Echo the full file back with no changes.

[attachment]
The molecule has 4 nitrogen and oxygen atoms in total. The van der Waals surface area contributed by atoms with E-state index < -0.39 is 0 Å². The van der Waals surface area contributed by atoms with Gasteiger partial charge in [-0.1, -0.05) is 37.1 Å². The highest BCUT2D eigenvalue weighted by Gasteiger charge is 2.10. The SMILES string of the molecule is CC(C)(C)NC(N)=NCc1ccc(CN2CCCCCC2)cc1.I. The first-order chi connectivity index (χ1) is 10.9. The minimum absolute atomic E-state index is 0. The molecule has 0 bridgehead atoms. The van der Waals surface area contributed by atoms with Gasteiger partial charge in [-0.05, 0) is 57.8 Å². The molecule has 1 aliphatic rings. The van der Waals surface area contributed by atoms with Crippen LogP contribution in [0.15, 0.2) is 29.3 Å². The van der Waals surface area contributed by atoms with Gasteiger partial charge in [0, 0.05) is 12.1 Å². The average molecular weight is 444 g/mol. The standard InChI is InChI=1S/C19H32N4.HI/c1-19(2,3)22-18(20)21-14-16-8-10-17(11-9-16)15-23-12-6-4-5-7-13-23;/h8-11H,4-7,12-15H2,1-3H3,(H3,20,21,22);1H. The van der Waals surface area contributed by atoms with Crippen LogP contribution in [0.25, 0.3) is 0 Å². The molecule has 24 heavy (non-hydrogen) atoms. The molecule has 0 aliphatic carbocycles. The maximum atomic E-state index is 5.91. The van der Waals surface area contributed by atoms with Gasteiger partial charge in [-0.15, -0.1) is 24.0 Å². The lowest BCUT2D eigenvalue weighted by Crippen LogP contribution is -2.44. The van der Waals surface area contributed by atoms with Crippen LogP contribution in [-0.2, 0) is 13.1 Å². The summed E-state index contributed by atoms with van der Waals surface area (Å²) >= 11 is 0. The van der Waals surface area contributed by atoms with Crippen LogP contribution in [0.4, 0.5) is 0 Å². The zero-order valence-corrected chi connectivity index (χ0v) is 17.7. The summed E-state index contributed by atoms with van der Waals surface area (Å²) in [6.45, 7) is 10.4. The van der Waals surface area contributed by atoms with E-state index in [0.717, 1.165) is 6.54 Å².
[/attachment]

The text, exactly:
The molecule has 4 nitrogen and oxygen atoms in total. The van der Waals surface area contributed by atoms with E-state index < -0.39 is 0 Å². The van der Waals surface area contributed by atoms with Gasteiger partial charge in [-0.1, -0.05) is 37.1 Å². The highest BCUT2D eigenvalue weighted by Gasteiger charge is 2.10. The SMILES string of the molecule is CC(C)(C)NC(N)=NCc1ccc(CN2CCCCCC2)cc1.I. The first-order chi connectivity index (χ1) is 10.9. The minimum absolute atomic E-state index is 0. The molecule has 0 bridgehead atoms. The van der Waals surface area contributed by atoms with Gasteiger partial charge in [-0.05, 0) is 57.8 Å². The molecule has 1 aliphatic rings. The van der Waals surface area contributed by atoms with Crippen LogP contribution in [0.15, 0.2) is 29.3 Å². The van der Waals surface area contributed by atoms with Gasteiger partial charge in [0, 0.05) is 12.1 Å². The average molecular weight is 444 g/mol. The standard InChI is InChI=1S/C19H32N4.HI/c1-19(2,3)22-18(20)21-14-16-8-10-17(11-9-16)15-23-12-6-4-5-7-13-23;/h8-11H,4-7,12-15H2,1-3H3,(H3,20,21,22);1H. The van der Waals surface area contributed by atoms with Crippen LogP contribution in [0.25, 0.3) is 0 Å². The molecule has 24 heavy (non-hydrogen) atoms. The molecule has 0 aliphatic carbocycles. The maximum atomic E-state index is 5.91. The van der Waals surface area contributed by atoms with Gasteiger partial charge in [-0.15, -0.1) is 24.0 Å². The lowest BCUT2D eigenvalue weighted by Crippen LogP contribution is -2.44. The van der Waals surface area contributed by atoms with Crippen LogP contribution in [-0.2, 0) is 13.1 Å². The summed E-state index contributed by atoms with van der Waals surface area (Å²) >= 11 is 0. The van der Waals surface area contributed by atoms with Crippen LogP contribution in [0.4, 0.5) is 0 Å². The zero-order valence-corrected chi connectivity index (χ0v) is 17.7. The summed E-state index contributed by atoms with van der Waals surface area (Å²) in [6.45, 7) is 10.4. The van der Waals surface area contributed by atoms with E-state index in [0.717, 1.165) is 6.54 Å².